Post #831: Madam Mayor, please step up to save Trick-or-Treating in Vienna this year.

Posted on October 1, 2020

Source: The Patch.

We have a Town government that makes a big deal out of our “small town” nature.  I’m not quite so sure they follow through on that in every instance. But they do enough to give that statement some credibility.

This year, in this pandemic, Town government needs to do something that can only be done by a government, in a small town:  Step up and save trick-or-treating this year, in the Town of Vienna.

So I guess this is a plea to our “One Vienna” Mayor Colbert.  We need a Town of Vienna guideline for what we should be doing.  (Why the italics on should?  That’s the whole point of this posting.)

This year, we need a new tradition that works in the changed world we are in.   We need one recommended, agreed-upon, safe approach that that lets kids go Trick-or-Treating, and that doesn’t end up causing yet more division and strife among the citizenry.  We need one official guide on how to Trick-or-Treat in the Town of Vienna this year.

Why?  Let me cut to the chase:  Are you a bad parent if you take your kids Trick-or-Treating?  Or are you a bad parent if you forbid your kids to go Trick-or-Treating?  How are your kids going to feel if you make them stay home, but other kids on the block went trick-or-treating and brought home gobs of candy?  And what are the respective parents, of those two sets of children, going to say to each other afterwards?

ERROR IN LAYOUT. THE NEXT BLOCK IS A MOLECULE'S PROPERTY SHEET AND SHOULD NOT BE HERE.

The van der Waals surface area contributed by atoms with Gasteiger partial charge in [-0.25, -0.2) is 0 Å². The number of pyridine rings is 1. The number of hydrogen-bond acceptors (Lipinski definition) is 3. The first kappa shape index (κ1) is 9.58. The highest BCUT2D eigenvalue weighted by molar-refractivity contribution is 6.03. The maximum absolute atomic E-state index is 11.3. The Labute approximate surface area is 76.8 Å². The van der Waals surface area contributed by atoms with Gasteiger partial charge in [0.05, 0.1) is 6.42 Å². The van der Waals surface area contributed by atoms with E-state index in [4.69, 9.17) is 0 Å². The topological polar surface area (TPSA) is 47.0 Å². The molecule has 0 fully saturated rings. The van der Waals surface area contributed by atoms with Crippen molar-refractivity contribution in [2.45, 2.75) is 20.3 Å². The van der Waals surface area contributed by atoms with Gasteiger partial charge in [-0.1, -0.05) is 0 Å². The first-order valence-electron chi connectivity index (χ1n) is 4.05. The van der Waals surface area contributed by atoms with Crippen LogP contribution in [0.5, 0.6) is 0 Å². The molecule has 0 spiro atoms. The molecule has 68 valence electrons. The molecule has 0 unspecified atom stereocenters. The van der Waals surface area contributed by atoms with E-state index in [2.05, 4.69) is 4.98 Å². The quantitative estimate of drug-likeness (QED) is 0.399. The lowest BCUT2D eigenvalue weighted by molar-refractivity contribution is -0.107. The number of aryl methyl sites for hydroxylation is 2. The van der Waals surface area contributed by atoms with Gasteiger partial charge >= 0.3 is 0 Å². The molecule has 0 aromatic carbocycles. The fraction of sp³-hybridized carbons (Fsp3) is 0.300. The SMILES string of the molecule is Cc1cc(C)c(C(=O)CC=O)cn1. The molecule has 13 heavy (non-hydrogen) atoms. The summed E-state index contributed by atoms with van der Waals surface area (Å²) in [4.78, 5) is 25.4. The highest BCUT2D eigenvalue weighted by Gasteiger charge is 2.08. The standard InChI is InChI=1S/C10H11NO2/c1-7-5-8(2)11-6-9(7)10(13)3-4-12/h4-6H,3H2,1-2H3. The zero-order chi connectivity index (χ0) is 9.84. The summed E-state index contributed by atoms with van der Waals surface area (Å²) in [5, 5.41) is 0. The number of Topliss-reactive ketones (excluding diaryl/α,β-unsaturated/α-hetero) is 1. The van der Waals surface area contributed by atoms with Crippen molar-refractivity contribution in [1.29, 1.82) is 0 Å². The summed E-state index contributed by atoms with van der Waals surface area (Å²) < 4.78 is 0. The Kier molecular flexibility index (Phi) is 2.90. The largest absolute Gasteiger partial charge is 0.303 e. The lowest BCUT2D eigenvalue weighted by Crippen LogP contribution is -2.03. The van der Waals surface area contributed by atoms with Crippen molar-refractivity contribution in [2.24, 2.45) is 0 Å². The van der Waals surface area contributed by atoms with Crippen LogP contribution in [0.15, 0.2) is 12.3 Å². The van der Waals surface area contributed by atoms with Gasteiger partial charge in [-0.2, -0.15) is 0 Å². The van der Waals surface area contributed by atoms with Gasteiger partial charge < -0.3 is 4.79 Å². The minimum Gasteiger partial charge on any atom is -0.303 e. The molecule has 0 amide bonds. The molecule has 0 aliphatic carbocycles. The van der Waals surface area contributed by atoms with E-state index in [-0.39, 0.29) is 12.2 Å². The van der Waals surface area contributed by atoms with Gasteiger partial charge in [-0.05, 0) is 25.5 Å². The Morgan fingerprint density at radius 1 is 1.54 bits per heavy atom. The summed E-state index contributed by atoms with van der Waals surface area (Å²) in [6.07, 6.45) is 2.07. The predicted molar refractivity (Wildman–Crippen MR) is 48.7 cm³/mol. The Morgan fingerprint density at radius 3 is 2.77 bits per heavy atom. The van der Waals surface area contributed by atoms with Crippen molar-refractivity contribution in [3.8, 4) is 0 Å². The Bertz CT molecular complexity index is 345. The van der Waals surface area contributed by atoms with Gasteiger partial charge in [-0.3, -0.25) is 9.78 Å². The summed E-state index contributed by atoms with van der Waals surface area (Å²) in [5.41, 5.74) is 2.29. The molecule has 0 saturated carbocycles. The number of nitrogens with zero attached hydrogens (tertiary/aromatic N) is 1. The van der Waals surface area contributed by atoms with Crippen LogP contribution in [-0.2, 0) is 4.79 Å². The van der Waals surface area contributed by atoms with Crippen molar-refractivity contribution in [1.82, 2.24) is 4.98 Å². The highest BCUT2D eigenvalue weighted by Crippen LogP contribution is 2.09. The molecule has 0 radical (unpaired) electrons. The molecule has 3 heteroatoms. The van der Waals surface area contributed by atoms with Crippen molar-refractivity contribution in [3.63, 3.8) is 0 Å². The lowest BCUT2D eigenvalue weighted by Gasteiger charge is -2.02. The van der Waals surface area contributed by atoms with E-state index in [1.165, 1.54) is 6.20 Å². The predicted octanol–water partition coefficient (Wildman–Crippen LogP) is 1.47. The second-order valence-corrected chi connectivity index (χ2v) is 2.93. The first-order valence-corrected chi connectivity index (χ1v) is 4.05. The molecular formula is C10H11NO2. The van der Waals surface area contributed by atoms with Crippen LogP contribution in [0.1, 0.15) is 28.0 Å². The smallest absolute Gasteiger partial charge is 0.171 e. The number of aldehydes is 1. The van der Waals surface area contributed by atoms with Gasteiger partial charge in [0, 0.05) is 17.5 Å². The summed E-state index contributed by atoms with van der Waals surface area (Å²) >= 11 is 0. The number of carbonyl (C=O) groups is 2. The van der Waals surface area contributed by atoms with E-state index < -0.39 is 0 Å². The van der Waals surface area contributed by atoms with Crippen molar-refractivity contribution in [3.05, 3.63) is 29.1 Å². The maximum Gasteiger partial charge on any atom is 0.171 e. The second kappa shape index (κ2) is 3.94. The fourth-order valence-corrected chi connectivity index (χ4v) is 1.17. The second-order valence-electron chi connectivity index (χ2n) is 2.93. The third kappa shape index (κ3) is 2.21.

We need some simple, common-sense leadership here, so that we’re all on the same page.  We need an endorsed protocol, for the COVID-19 world.  Without that, as I discuss below, we’re already beginning to squabble over Trick-or-Treating.  And that’s just about the last thing we need.

Detail follows.


First, let’s just get this out of the way:  Can we just count on everybody to stay home, and not go Trick-or-Treating this year?  No, absolutely not.  That’s not my opinion, that’s based on recent polling, in Virginia, as shown above.  And that matches other polls done around the country.

Even though these are all low-accuracy internet polls, they’re enough to tell you what you need to know.  It’s a split of opinion just begging to start some fights.  Just about 50-50, in favor versus against, plus or minus some unknowns.  Oh, yeah, and it’s about an issue that directly affects the safety of children.  While those children are interacting with everybody in the neighborhood.   And that kids definitely want to do, almost no matter what.

I can’t imagine how that could cause any bad feelings /s.

States, cities, counties and towns all over American are trying to figure out how best to deal with this.  We really need our own Town to get this on the radar screen.